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Gorge on Gougères! C’est l’apéro!

 My poor non French people,

Forget about happy hour !
(does it mean that the 23 other hours you’ll spend today have to be sad?)!
Be French and perfect, and jump right into one of the best moment of a meal in France: l’apéritif.

The French love this time right before lunch or dinner so much that “l’apéro” is sometimes more like a meal in itself: you eat so much “hors d’oeuvres” that you’re not hungry enough to pursue with the meal!

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It’s a great way also to invite people over that you don’t know that much yet: passer prendre l’apéro is far less formal than coming to diner, and a great way to see if you connect…

My mom used to throw a lot of “apéritif dinatoire” when I was a kid: she would invite people for drinks, put prepared lots of things for them to munch on and chat at the same time. She loved the fact that it allowed her to prepare everything before and then enjoy her friends more than a traditional dinner (one thing about my mom: she’s even more bavarde than I am gourmande…)

I also love apéritif of course, and thought of sharing with you guys a real classique de chez classique:

Les Gougères au fromage

IMG_93311 cup water
1/2 teaspoon salt
4 tablespoons butter
1 cup flour
3  eggs
2.5 ounces Gruyère cheese (or Mimolette!), cut in 1/2″ cubes

Gougères come from a part of France where people know what they’re talking about when they speak about wine and good food: Burgundy.

Yes, the land of the Boeuf Bourguignon has also given birth to another culinary French treasure…

The thing is, people in Burgundy are also making some of the best wines in the world. So when you come to their cellars and taste their awesome wines, Burgundy vignerons make sure that you”re having the best food with it.
Something that has a great texture, but whose flavour won’t override the subtle taste of their wine. Like gougères for example.

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The story goes that it was invented by the pâtissier of a small village, Flogny-la-Chapelle, where people still celebrate the local speciality with a Fête de la gougère; a Gougère festival, every 3rd Sunday of May. (Oui, there are thousands of strange festivals like this in France, and oui, the French love to go there!)

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One thing is for sure, it’s that the way they are made is really typical of traditional French cooking, with a process that it at the chore of the art of French pastry, la pâte à choux.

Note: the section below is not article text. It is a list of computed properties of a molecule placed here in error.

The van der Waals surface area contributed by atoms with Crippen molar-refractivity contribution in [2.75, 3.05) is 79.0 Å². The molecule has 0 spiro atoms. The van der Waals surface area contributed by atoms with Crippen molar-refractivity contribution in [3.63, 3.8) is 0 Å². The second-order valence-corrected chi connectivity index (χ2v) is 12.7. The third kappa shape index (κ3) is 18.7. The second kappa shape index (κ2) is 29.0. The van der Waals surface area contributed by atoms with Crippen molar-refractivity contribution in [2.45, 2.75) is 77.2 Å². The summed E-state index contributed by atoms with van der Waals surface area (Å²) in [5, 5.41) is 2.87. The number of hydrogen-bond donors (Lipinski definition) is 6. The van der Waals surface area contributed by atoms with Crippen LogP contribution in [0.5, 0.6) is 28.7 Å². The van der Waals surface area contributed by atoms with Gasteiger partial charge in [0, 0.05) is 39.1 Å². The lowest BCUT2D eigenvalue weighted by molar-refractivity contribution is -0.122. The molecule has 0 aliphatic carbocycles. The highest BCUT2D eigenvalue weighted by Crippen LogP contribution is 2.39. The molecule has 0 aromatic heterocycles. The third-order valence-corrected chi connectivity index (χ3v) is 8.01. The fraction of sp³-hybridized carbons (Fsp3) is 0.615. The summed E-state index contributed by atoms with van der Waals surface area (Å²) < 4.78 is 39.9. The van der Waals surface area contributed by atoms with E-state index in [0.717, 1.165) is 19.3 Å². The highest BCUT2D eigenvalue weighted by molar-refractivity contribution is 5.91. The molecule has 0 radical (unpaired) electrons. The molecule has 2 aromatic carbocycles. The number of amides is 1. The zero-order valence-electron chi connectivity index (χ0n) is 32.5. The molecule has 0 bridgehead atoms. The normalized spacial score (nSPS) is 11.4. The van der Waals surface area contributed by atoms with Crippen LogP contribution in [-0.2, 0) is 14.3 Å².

Pâte à choux was developped under the reign of Queen Catherine of Medicis. Her chef, Poppelini, started mixing butter and water over heat, and called it “pâte à chaud“; dough on heat… The name changed into pâte à choux, but the technique stayed and is one of the big revolution of French cooking. (BTW you can now eat the best petits choux in Paris at a pastry that has decided to take the name of their inventor, Poppelini)

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I used to be scared of pâte à choux, but the technique is actually very easy. And once you got it, it’s perfect to throw last minute magic bites, with things you must always have home:  flour, butter, eggs and cheese.

gougere

  • Preheat the oven to 400°F.
  • Place the water, salt, and the butter in a medium saucepan. Bring to a boil over high heat. Stir well. When it has reached the boiling point, pour in the flour immediately. Stir very steadily with a wooden spatula. Reduce the heat to medium-low. Stir again for about 2 minutes or until the mixture is smooth. The dough should dry slightly.
  • Take the saucepan off heat and let it cool a little, then pour the beaten eggs over the dough. Stir well, never stopping. Beat it vigorously until the mixture is really smooth, but not too thick.
  • Add the cheese cubes and beat well for 2 minutes at least, until the cheese melts in the dough.
  • Using a tablespoon, make small balls of dough and put them on a parchment paper-lined baking sheet. Bake for 25 minutes, or until the gougères are golden

gougere
Bon appétit les amis!

 

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1 Comment On This Topic
  1. Cathe posted
    February 2, 2015 at 4:16 am

    I made these to accompany our aperitifs this evening. I’m linking the recipe on my blog. They turned out great and I froze the leftovers. Easy and delicious recipe. Oh..I got it from the book:)


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